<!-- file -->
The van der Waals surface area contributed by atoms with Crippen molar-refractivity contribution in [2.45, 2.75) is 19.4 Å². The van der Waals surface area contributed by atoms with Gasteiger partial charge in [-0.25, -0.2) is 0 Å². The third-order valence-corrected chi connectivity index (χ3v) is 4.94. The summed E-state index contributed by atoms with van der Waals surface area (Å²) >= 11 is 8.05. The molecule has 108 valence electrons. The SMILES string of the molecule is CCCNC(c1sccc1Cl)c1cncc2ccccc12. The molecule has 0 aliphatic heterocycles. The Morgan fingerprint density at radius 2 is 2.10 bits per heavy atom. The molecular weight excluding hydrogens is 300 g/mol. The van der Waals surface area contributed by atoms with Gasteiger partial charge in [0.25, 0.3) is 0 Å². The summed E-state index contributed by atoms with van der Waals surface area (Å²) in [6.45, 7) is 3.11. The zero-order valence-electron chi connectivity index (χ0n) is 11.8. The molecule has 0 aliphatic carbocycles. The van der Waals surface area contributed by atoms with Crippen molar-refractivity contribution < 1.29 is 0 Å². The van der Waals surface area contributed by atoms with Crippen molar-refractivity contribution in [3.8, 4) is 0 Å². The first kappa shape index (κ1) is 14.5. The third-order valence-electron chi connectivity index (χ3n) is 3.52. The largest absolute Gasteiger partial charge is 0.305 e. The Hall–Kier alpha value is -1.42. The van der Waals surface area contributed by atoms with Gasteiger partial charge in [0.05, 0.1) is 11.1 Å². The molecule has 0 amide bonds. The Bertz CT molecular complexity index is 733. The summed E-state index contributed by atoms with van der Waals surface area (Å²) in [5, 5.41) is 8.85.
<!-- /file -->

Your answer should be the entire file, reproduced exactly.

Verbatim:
The van der Waals surface area contributed by atoms with Crippen molar-refractivity contribution in [2.45, 2.75) is 19.4 Å². The van der Waals surface area contributed by atoms with Gasteiger partial charge in [-0.25, -0.2) is 0 Å². The third-order valence-corrected chi connectivity index (χ3v) is 4.94. The summed E-state index contributed by atoms with van der Waals surface area (Å²) >= 11 is 8.05. The molecule has 108 valence electrons. The SMILES string of the molecule is CCCNC(c1sccc1Cl)c1cncc2ccccc12. The molecule has 0 aliphatic heterocycles. The Morgan fingerprint density at radius 2 is 2.10 bits per heavy atom. The molecular weight excluding hydrogens is 300 g/mol. The van der Waals surface area contributed by atoms with Gasteiger partial charge in [0.25, 0.3) is 0 Å². The summed E-state index contributed by atoms with van der Waals surface area (Å²) in [6.45, 7) is 3.11. The zero-order valence-electron chi connectivity index (χ0n) is 11.8. The molecule has 0 aliphatic carbocycles. The van der Waals surface area contributed by atoms with Crippen molar-refractivity contribution < 1.29 is 0 Å². The van der Waals surface area contributed by atoms with Crippen molar-refractivity contribution in [3.8, 4) is 0 Å². The first kappa shape index (κ1) is 14.5. The third-order valence-electron chi connectivity index (χ3n) is 3.52. The largest absolute Gasteiger partial charge is 0.305 e. The Hall–Kier alpha value is -1.42. The van der Waals surface area contributed by atoms with Gasteiger partial charge in [0.05, 0.1) is 11.1 Å². The molecule has 0 amide bonds. The Bertz CT molecular complexity index is 733. The summed E-state index contributed by atoms with van der Waals surface area (Å²) in [5, 5.41) is 8.85.